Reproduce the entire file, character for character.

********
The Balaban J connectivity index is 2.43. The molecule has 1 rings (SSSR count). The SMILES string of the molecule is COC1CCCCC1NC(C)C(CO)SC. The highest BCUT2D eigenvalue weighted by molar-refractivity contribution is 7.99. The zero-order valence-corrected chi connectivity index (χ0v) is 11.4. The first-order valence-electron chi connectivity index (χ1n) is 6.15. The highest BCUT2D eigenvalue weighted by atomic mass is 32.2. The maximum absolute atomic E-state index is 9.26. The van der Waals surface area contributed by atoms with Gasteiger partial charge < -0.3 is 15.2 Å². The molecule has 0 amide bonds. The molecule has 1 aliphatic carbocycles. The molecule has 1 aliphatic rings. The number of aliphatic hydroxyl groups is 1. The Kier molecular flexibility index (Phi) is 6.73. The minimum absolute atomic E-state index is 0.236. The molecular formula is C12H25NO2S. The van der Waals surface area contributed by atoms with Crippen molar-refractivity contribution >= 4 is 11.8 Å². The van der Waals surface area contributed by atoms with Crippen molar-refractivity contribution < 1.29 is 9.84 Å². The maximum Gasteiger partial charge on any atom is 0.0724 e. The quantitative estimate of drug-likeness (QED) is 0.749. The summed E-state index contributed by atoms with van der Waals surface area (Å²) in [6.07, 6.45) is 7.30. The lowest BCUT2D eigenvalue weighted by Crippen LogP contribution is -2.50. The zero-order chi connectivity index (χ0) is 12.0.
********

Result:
The Balaban J connectivity index is 2.43. The molecule has 1 rings (SSSR count). The SMILES string of the molecule is COC1CCCCC1NC(C)C(CO)SC. The highest BCUT2D eigenvalue weighted by molar-refractivity contribution is 7.99. The zero-order valence-corrected chi connectivity index (χ0v) is 11.4. The first-order valence-electron chi connectivity index (χ1n) is 6.15. The highest BCUT2D eigenvalue weighted by atomic mass is 32.2. The maximum absolute atomic E-state index is 9.26. The van der Waals surface area contributed by atoms with Gasteiger partial charge < -0.3 is 15.2 Å². The molecule has 0 amide bonds. The molecule has 1 aliphatic carbocycles. The molecule has 1 aliphatic rings. The number of aliphatic hydroxyl groups is 1. The Kier molecular flexibility index (Phi) is 6.73. The minimum absolute atomic E-state index is 0.236. The molecular formula is C12H25NO2S. The van der Waals surface area contributed by atoms with Crippen molar-refractivity contribution >= 4 is 11.8 Å². The van der Waals surface area contributed by atoms with Crippen molar-refractivity contribution < 1.29 is 9.84 Å². The maximum Gasteiger partial charge on any atom is 0.0724 e. The quantitative estimate of drug-likeness (QED) is 0.749. The summed E-state index contributed by atoms with van der Waals surface area (Å²) in [6.07, 6.45) is 7.30. The lowest BCUT2D eigenvalue weighted by Crippen LogP contribution is -2.50. The zero-order chi connectivity index (χ0) is 12.0.